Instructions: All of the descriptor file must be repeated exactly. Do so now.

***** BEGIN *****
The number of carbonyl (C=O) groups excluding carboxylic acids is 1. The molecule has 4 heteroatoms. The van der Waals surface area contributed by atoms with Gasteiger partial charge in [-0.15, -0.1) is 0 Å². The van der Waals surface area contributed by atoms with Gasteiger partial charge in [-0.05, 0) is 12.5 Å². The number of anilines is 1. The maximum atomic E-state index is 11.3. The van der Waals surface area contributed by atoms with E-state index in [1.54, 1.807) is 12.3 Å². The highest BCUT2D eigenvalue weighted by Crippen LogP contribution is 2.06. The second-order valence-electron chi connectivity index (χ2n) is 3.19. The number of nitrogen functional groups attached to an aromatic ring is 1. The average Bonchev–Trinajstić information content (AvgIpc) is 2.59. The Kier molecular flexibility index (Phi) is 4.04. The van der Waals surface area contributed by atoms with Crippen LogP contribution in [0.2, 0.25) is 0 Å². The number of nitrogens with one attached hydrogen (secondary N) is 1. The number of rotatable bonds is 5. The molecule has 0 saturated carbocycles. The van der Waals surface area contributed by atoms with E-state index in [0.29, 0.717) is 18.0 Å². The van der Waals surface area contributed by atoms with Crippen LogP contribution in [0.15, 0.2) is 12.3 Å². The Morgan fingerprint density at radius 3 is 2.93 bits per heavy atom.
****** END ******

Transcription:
The number of carbonyl (C=O) groups excluding carboxylic acids is 1. The molecule has 4 heteroatoms. The van der Waals surface area contributed by atoms with Gasteiger partial charge in [-0.15, -0.1) is 0 Å². The van der Waals surface area contributed by atoms with Gasteiger partial charge in [-0.05, 0) is 12.5 Å². The number of anilines is 1. The maximum atomic E-state index is 11.3. The van der Waals surface area contributed by atoms with E-state index in [1.54, 1.807) is 12.3 Å². The highest BCUT2D eigenvalue weighted by Crippen LogP contribution is 2.06. The second-order valence-electron chi connectivity index (χ2n) is 3.19. The number of nitrogen functional groups attached to an aromatic ring is 1. The average Bonchev–Trinajstić information content (AvgIpc) is 2.59. The Kier molecular flexibility index (Phi) is 4.04. The van der Waals surface area contributed by atoms with Crippen LogP contribution in [0.2, 0.25) is 0 Å². The number of nitrogens with one attached hydrogen (secondary N) is 1. The number of rotatable bonds is 5. The molecule has 0 saturated carbocycles. The van der Waals surface area contributed by atoms with E-state index in [0.29, 0.717) is 18.0 Å². The van der Waals surface area contributed by atoms with Crippen LogP contribution in [0.15, 0.2) is 12.3 Å². The Morgan fingerprint density at radius 3 is 2.93 bits per heavy atom.